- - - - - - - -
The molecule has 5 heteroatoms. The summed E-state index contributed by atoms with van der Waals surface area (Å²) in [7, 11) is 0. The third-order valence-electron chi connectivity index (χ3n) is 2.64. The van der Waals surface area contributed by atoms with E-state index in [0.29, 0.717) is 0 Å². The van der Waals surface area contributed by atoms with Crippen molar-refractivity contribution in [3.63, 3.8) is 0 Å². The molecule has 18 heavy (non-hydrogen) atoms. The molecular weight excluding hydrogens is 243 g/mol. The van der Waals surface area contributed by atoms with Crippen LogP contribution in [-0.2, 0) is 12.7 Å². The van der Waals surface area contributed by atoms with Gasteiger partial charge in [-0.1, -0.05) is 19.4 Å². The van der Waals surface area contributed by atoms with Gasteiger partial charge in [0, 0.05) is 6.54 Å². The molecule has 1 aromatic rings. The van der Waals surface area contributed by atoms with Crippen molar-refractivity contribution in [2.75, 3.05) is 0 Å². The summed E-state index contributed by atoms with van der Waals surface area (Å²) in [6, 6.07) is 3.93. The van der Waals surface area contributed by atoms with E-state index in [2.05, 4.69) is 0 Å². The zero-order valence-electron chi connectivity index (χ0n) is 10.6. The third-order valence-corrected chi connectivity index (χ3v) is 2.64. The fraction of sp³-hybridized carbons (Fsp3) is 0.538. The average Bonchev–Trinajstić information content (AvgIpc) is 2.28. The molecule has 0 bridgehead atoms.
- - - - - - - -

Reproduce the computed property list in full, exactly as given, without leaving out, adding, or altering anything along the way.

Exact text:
The molecule has 5 heteroatoms. The summed E-state index contributed by atoms with van der Waals surface area (Å²) in [7, 11) is 0. The third-order valence-electron chi connectivity index (χ3n) is 2.64. The van der Waals surface area contributed by atoms with E-state index in [0.29, 0.717) is 0 Å². The van der Waals surface area contributed by atoms with Crippen molar-refractivity contribution in [3.63, 3.8) is 0 Å². The molecule has 18 heavy (non-hydrogen) atoms. The molecular weight excluding hydrogens is 243 g/mol. The van der Waals surface area contributed by atoms with Crippen LogP contribution in [-0.2, 0) is 12.7 Å². The van der Waals surface area contributed by atoms with Gasteiger partial charge in [-0.1, -0.05) is 19.4 Å². The van der Waals surface area contributed by atoms with Gasteiger partial charge in [0, 0.05) is 6.54 Å². The molecule has 1 aromatic rings. The van der Waals surface area contributed by atoms with Crippen molar-refractivity contribution in [2.75, 3.05) is 0 Å². The summed E-state index contributed by atoms with van der Waals surface area (Å²) in [6, 6.07) is 3.93. The van der Waals surface area contributed by atoms with E-state index in [2.05, 4.69) is 0 Å². The zero-order valence-electron chi connectivity index (χ0n) is 10.6. The third-order valence-corrected chi connectivity index (χ3v) is 2.64. The fraction of sp³-hybridized carbons (Fsp3) is 0.538. The average Bonchev–Trinajstić information content (AvgIpc) is 2.28. The molecule has 0 bridgehead atoms.